Ratings: +1,307 / 4
    No, but I did taken my 10' aluminum Fish Rite pram out in the salt a handful of times last year and had zero issue. Took another forum member and myself one day. Fished all day with no problem at all. Pretty versatile little craft.
  12. EHB86 Member

    Posts: 94
    Puget Sound and Plain, WA
    Ratings: +15 / 0
    Drift boats work ok, but they're a bit heavy and you need a rudimentary ramp to launch as opposed to a light skiff that you can wheel by yourself across the beach/grass, etc. The wide flat bottom on a drift boat will pound pretty good if it gets choppy.
  13. guy_fly New Member

    Posts: 11
    Brier, WA
    Ratings: +2 / 0
    Probably best if you used a model with stainless steel frame - Buck's Bags as example. I own an Outcast stainless for this reason - but in practice have found it easier just to walk in to wade the beaches.
  14. cabezon Sculpin Enterprises

    Posts: 1,723
    Olympia, WA
    Ratings: +246 / 0
    I've used my pontoon several times at Hoodsport for pinks. This works in Hood Canal because the tidal currents are relatively weak. It does keep you out from the crowds along the shore. I have had trouble, though, with harbor seals stealing fish while I'm fighting them. And with a Bucs Bronco, I have not had major rust problems.

  15. Jerry Daschofsky Moderator

    Posts: 7,814
    Graham, WA, USA.
    Ratings: +701 / 5
    First off, used drift boat for years on the sound. You're not going to be powering it up huge, just a small kicker. It's not like running a flat bottomed sled on it (yeah, the chop will put your kidneys up into your throat). A small 6-10hp kicker will bring you around just nicely. And a glass driftboat will portage just nicely to the beach (especially if you have an older model and if you only plan to row it, no motor). Yes, they won't cut water like a deep V, but they sure as hell are a stable platform for casting while on the current drift.

    And yes, I've taken pontoons on the sound (mostly around the Purdy area). Like I've said a million times, pontoon boats weren't designed to be rowed like a boat. They were designed to be correctional oared down a river current (I'm talking inflatable pontoon boats, not the big metal party barges). You have to oar twice as much to go half as far. Hell, even a drift boat has it's moments, compared to a V hulled rowing hull. I just picked up a kayak (you can find them pretty cheap actually, depending on how big you want), mostly for the lake and sound fishing with Project Healing Waters. I'm a damned good oarsman, but I was lapped fast by guys in the kayaks moving across the lake while I'm on my 80th stroke and barely moving. Finally bit the bullet and went with a kayak.
    Bradley Miller likes this.
  16. dryflylarry "Chasing Riseforms"

    Posts: 4,104
    Near the Fjord
    Ratings: +570 / 0
    I've used mine several times over the last 8 years. I have thought about it recently again. As others have mentioned, you need to know the tide action where you plan on doing it. They are deceptive, and you can find yourself rowing like hell to make headway or get out of the current. There are, of course, calmer areas to fish at. I've been thinking lately of fishing a beach where the owner kicked me off (2 people in 35 years). I was thinking that if I threw my pontoon in, I could park off his beach and almost stand in my pontoon and fish this one little particular "hotspot" I found last fall. I think he would have a hard time chasing me off even tho my intent would be to stand and fish with the pontoon there. Or, just anchor in 4 feet of water. :D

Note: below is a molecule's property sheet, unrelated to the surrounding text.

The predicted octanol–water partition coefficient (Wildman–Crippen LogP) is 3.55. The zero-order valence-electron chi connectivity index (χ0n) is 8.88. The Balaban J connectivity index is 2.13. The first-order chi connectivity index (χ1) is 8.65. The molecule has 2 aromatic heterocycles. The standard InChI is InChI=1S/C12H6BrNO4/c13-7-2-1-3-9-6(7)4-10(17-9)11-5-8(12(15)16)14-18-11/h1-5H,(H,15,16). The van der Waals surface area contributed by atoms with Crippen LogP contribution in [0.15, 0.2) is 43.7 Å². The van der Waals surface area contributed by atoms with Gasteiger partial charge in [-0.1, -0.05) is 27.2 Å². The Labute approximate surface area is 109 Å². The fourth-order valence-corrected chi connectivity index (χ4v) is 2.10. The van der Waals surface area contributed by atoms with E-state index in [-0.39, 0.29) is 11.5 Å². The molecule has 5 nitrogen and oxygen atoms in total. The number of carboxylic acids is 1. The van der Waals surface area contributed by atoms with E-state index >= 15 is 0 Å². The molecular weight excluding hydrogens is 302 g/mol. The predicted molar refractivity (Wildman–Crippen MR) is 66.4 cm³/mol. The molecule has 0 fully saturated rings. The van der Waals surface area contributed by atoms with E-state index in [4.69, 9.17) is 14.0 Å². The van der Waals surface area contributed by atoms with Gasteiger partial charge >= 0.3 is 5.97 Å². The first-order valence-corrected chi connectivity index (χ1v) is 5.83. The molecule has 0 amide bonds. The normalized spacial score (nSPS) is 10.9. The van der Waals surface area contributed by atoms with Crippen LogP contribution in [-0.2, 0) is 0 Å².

17. bigdood fishing hack

    Posts: 340
    PDX, OR
    Ratings: +88 / 1
    I fell in love with the 'wineglass wherry' at Pygmy up in Port Townsend two years ago
  18. freestoneangler Not to be confused with Freestone

    Posts: 4,163
    Edgewood, WA
    Ratings: +798 / 1
    Except for maybe gaining access to some areas otherwise hard to get to, I agree, more trouble than its worth. Also, keep in mind that some beaches have some rather sharp oyster beds -- a buddy sliced open the outer cover while we were on the Hood Canal.
  19. Jim Lawrence New Member

    Posts: 24
    Ratings: +5 / 0
    I own 5 different boats from a 16 footer down to a inflatable kayak but the hands down winner is an 8 foot molded plastic pram with an electric motor on it. Lite, fast, stable and dry. I use it in Hood Canal and lakes and even crossing to the greener sides of rivers. I mounted a comfortable seat, rod holders, fish finder and beer holder on it and it runs for over 5 hours on the battery. None of the other boats come close to it's utility, in fact I don't even use the others anymore.
    Rich Schager likes this.
  20. Beachmen Active Member

    Posts: 259
    Port Orchard
    Ratings: +83 / 0
    i use a pontoon some times just make sure you rinse the hell out of it when your done. it you have a strong tied or lots of wind be ware it can be a pain at times.